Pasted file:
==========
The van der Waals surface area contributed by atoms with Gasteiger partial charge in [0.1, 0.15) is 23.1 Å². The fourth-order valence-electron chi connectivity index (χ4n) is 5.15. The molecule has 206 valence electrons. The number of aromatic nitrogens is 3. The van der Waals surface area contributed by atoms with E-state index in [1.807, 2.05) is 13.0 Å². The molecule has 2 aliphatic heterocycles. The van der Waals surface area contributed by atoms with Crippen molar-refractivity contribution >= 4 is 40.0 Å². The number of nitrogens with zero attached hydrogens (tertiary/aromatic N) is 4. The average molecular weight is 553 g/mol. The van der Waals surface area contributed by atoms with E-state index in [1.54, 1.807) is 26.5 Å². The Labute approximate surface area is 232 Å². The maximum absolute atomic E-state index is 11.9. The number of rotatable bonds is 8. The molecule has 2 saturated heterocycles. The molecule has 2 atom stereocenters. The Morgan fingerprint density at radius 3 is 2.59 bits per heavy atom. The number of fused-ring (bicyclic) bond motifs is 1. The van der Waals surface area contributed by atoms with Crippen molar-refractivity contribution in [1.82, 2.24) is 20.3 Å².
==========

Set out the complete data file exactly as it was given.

The van der Waals surface area contributed by atoms with Gasteiger partial charge in [0.1, 0.15) is 23.1 Å². The fourth-order valence-electron chi connectivity index (χ4n) is 5.15. The molecule has 206 valence electrons. The number of aromatic nitrogens is 3. The van der Waals surface area contributed by atoms with E-state index in [1.807, 2.05) is 13.0 Å². The molecule has 2 aliphatic heterocycles. The van der Waals surface area contributed by atoms with Crippen molar-refractivity contribution >= 4 is 40.0 Å². The number of nitrogens with zero attached hydrogens (tertiary/aromatic N) is 4. The average molecular weight is 553 g/mol. The van der Waals surface area contributed by atoms with E-state index in [1.54, 1.807) is 26.5 Å². The Labute approximate surface area is 232 Å². The maximum absolute atomic E-state index is 11.9. The number of rotatable bonds is 8. The molecule has 2 saturated heterocycles. The molecule has 2 atom stereocenters. The Morgan fingerprint density at radius 3 is 2.59 bits per heavy atom. The number of fused-ring (bicyclic) bond motifs is 1. The van der Waals surface area contributed by atoms with Crippen molar-refractivity contribution in [1.82, 2.24) is 20.3 Å².